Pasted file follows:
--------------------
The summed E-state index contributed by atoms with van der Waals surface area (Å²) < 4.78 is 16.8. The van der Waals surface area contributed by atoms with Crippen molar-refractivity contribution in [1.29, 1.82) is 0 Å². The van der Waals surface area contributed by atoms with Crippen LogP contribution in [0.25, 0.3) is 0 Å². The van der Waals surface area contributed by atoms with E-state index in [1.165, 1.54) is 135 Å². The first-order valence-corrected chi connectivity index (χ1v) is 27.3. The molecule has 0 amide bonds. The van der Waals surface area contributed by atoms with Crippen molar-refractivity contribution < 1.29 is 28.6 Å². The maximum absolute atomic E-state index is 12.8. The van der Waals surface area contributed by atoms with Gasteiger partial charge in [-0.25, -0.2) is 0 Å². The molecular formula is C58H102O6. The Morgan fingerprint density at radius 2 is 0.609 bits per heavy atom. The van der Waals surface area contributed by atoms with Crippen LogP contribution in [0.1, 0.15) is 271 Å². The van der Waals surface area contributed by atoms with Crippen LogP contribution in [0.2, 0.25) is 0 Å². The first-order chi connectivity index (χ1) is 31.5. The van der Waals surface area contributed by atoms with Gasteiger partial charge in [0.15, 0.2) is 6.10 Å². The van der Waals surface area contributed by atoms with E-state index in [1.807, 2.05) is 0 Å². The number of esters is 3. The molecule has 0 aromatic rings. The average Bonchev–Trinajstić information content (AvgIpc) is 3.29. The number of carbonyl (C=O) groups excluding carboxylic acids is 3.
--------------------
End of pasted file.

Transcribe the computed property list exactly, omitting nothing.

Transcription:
The summed E-state index contributed by atoms with van der Waals surface area (Å²) < 4.78 is 16.8. The van der Waals surface area contributed by atoms with Crippen molar-refractivity contribution in [1.29, 1.82) is 0 Å². The van der Waals surface area contributed by atoms with Crippen LogP contribution in [0.25, 0.3) is 0 Å². The van der Waals surface area contributed by atoms with E-state index in [1.165, 1.54) is 135 Å². The first-order valence-corrected chi connectivity index (χ1v) is 27.3. The molecule has 0 amide bonds. The van der Waals surface area contributed by atoms with Crippen molar-refractivity contribution < 1.29 is 28.6 Å². The maximum absolute atomic E-state index is 12.8. The van der Waals surface area contributed by atoms with Gasteiger partial charge in [-0.25, -0.2) is 0 Å². The molecular formula is C58H102O6. The Morgan fingerprint density at radius 2 is 0.609 bits per heavy atom. The van der Waals surface area contributed by atoms with Crippen LogP contribution in [0.1, 0.15) is 271 Å². The van der Waals surface area contributed by atoms with Crippen LogP contribution in [0.2, 0.25) is 0 Å². The first-order chi connectivity index (χ1) is 31.5. The van der Waals surface area contributed by atoms with Gasteiger partial charge in [0.15, 0.2) is 6.10 Å². The van der Waals surface area contributed by atoms with E-state index in [1.807, 2.05) is 0 Å². The number of esters is 3. The molecule has 0 aromatic rings. The average Bonchev–Trinajstić information content (AvgIpc) is 3.29. The number of carbonyl (C=O) groups excluding carboxylic acids is 3.